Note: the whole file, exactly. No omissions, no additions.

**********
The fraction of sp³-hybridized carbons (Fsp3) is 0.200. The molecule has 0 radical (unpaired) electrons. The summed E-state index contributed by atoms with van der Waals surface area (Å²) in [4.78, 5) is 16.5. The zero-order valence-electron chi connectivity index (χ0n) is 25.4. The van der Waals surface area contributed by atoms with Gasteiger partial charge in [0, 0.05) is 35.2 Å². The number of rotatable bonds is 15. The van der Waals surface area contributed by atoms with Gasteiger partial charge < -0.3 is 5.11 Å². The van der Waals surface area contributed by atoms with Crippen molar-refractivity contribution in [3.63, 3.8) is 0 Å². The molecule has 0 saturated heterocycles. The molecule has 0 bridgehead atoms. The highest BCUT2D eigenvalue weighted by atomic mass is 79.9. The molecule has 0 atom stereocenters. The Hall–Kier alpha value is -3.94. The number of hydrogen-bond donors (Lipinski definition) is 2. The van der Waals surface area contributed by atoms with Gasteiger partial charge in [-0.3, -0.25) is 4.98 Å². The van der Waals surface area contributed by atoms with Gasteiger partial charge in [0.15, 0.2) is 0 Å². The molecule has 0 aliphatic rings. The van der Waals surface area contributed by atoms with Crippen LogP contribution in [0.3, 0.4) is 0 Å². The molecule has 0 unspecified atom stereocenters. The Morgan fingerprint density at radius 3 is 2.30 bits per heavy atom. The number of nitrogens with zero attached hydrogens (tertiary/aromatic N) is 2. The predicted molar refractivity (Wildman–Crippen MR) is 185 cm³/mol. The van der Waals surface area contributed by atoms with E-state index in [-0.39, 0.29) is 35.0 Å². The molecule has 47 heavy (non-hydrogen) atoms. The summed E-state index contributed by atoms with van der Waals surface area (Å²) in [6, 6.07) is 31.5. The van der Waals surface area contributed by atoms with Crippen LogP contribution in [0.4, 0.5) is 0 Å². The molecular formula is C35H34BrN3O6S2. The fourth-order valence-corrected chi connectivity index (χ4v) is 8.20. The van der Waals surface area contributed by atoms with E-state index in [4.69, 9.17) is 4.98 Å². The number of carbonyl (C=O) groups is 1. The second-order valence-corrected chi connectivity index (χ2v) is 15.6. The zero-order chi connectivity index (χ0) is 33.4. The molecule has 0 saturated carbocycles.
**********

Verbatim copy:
The fraction of sp³-hybridized carbons (Fsp3) is 0.200. The molecule has 0 radical (unpaired) electrons. The summed E-state index contributed by atoms with van der Waals surface area (Å²) in [4.78, 5) is 16.5. The zero-order valence-electron chi connectivity index (χ0n) is 25.4. The van der Waals surface area contributed by atoms with Gasteiger partial charge in [0, 0.05) is 35.2 Å². The number of rotatable bonds is 15. The van der Waals surface area contributed by atoms with Gasteiger partial charge < -0.3 is 5.11 Å². The van der Waals surface area contributed by atoms with Crippen molar-refractivity contribution in [3.63, 3.8) is 0 Å². The molecule has 0 saturated heterocycles. The molecule has 0 bridgehead atoms. The highest BCUT2D eigenvalue weighted by atomic mass is 79.9. The molecule has 0 atom stereocenters. The Hall–Kier alpha value is -3.94. The number of hydrogen-bond donors (Lipinski definition) is 2. The van der Waals surface area contributed by atoms with Gasteiger partial charge in [-0.3, -0.25) is 4.98 Å². The van der Waals surface area contributed by atoms with Gasteiger partial charge in [0.15, 0.2) is 0 Å². The molecule has 0 aliphatic rings. The van der Waals surface area contributed by atoms with Crippen LogP contribution in [0.3, 0.4) is 0 Å². The molecule has 0 unspecified atom stereocenters. The Morgan fingerprint density at radius 3 is 2.30 bits per heavy atom. The number of nitrogens with zero attached hydrogens (tertiary/aromatic N) is 2. The predicted molar refractivity (Wildman–Crippen MR) is 185 cm³/mol. The van der Waals surface area contributed by atoms with E-state index in [-0.39, 0.29) is 35.0 Å². The molecule has 47 heavy (non-hydrogen) atoms. The summed E-state index contributed by atoms with van der Waals surface area (Å²) in [6, 6.07) is 31.5. The van der Waals surface area contributed by atoms with Crippen LogP contribution in [0.4, 0.5) is 0 Å². The molecular formula is C35H34BrN3O6S2. The fourth-order valence-corrected chi connectivity index (χ4v) is 8.20. The van der Waals surface area contributed by atoms with E-state index in [4.69, 9.17) is 4.98 Å². The number of carbonyl (C=O) groups is 1. The second-order valence-corrected chi connectivity index (χ2v) is 15.6. The zero-order chi connectivity index (χ0) is 33.4. The molecule has 0 saturated carbocycles.